Hlas: Iowa-Nebraska just another game

Hawkeyes-Huskers doesn't grab America, and hasn't

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A team that can’t move the ball against a team that can’t stop anyone from moving it ...

That’s not a good sales pitch to watch today’s Iowa-Nebraska game, and it isn’t how the Hawkeyes-Huskers series was supposed to go. This was once presumed to be a big deal, something to interest college football fans even in places that don’t have corn as part of their team’s nickname or their state’s identity.

The Big Ten put this game on Black Friday after the Cornhuskers joined the conference seven years ago. It was to appease the new guys, since Nebraska has played on the day after Thanksgiving since 1990. So the Big Ten gave Big Red a new neighbor for this Friday extravaganza, and what an extravaganza it would be.

After all, Nebraska was Nebraska. It was no longer a kingpin, but was still better than most. And Iowa, which played in the Orange Bowl five months before the 2010 day the Big Ten welcomed Nebraska to its moneymaking fraternity, wasn’t chopped liver.

Yes, this all made sense at the time. But today, Herky the Hawk vs. Herbie Husker is without national-playoff or division-title implications. The loser in Lincoln is guaranteed a losing Big Ten record. Alas, so is the winner.

FS1 probably thought it was getting a prize when it landed the television rights to this game earlier this year after Fox swooped up part of the Big Ten package. Uh, FS1 has this triple-header today: Baylor-TCU, Iowa-Nebraska, California-UCLA. That’s a cold turkey sandwich without any meat in the middle.

Six years or six months ago, who would have guessed today’s lone battle of ranked teams would be South Florida-Central Florida?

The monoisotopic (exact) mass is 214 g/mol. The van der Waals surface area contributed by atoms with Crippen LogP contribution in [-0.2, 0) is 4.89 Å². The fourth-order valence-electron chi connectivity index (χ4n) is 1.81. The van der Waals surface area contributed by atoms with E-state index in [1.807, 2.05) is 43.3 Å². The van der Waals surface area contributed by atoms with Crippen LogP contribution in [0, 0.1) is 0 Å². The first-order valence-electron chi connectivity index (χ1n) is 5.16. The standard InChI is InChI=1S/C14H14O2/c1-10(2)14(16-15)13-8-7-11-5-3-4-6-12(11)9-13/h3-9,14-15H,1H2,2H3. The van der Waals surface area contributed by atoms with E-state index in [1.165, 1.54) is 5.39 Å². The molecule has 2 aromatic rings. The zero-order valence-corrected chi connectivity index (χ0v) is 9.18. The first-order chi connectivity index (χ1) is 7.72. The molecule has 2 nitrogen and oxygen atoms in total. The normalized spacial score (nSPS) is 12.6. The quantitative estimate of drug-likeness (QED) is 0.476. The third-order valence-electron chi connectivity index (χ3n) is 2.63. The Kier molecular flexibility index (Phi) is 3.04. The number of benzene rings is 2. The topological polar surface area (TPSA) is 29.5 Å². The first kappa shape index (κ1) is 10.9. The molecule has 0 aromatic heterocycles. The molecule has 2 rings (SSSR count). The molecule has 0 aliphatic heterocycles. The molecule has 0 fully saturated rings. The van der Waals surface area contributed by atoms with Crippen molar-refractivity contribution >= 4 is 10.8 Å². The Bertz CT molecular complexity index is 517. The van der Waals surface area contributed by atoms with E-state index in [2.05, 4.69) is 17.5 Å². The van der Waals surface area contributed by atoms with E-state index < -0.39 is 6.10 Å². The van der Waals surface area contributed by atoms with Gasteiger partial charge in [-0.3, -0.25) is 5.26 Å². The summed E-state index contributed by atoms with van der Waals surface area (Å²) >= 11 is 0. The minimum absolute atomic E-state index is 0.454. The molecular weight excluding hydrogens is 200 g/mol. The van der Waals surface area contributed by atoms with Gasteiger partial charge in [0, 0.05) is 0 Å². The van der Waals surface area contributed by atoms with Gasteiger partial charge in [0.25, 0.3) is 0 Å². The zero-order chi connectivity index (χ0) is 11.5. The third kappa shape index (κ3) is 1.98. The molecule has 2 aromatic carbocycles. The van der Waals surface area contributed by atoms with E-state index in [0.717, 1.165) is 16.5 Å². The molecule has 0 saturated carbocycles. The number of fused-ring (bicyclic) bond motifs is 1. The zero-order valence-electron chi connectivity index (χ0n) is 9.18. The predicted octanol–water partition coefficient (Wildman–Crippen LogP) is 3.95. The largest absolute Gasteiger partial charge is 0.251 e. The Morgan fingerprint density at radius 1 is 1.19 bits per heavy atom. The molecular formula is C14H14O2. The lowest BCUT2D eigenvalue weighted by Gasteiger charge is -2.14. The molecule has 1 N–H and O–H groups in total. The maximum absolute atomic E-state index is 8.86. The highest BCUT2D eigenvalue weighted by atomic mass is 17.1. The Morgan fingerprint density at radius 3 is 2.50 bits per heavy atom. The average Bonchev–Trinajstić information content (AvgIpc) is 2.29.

Meanwhile, we who are somewhere in the middle of America seek beauty and meaning in our own surroundings. That may be difficult today, football-wise. At least there have been a couple moments that counted for something in this series.

In 2012, Nebraska needed to win at Iowa to assure itself a spot in the Big Ten’s title game. It did so, but by only 13-7 against a 4-7 Hawkeyes club. The Huskers then fell to Wisconsin in Indianapolis by the unsightly total of 70-31. It was 42-10 at halftime, the same score Nebraska trailed Penn State by at halftime last Saturday.

In 2015, Iowa needed to win at Lincoln for a perfect regular-season. That’s just what happened, though it wasn’t easy. The score was 28-20. The Huskers had 433 yards, the Hawkeyes a mere 250. But Nebraska threw four interceptions, one returned for a touchdown by defensive end Parker Hesse.

The rest of the series hasn’t had anything significant on the line. Iowa, however, did warm its fans’ hearts by plastering the Huskers 40-10 last year in Kinnick Stadium. That helped make the Hawkeyes’ subsequent Outback Bowl fiasco against Florida a bit more forgivable.

Forgiveness for what has happened to the Hawkeyes the last two weeks may be harder to come by. Perish the thought of a loss today and a 6-6 regular-season. Oh, what a winter of discontent that would bring.

Maybe the most-memorable moment regarding this series came two days after Nebraska rallied for a 37-34 overtime win at Iowa in 2014. Nebraska Athletic Director Shawn Eichhorst held a news conference announcing football coach Bo Pelini had been fired.

Asked if Nebraska’s win over Iowa impacted his decision to dismiss Pelini, who had a 67-27 record at the school, he said it did, but ...

“But in the final analysis, I had to evaluate where Iowa was.”

And, “We just weren’t good enough in the games that mattered.”

Eichhorst replaced Pelini with Mike Riley, who is about to join Eichhorst as Nebraska state employees receiving pink-slips this year. Now, the Huskers aren’t even good enough in the games that don’t matter.

The popular choice in Nebraska to take over for Riley is Scott Frost, who is coaching Central Florida in the game of the day.

As for Iowa-Nebraska, it no longer will be played on the season’s final weekend, effective in 2020.

We’ll miss it. That’s something we often say about things we forget about soon after they’re gone.

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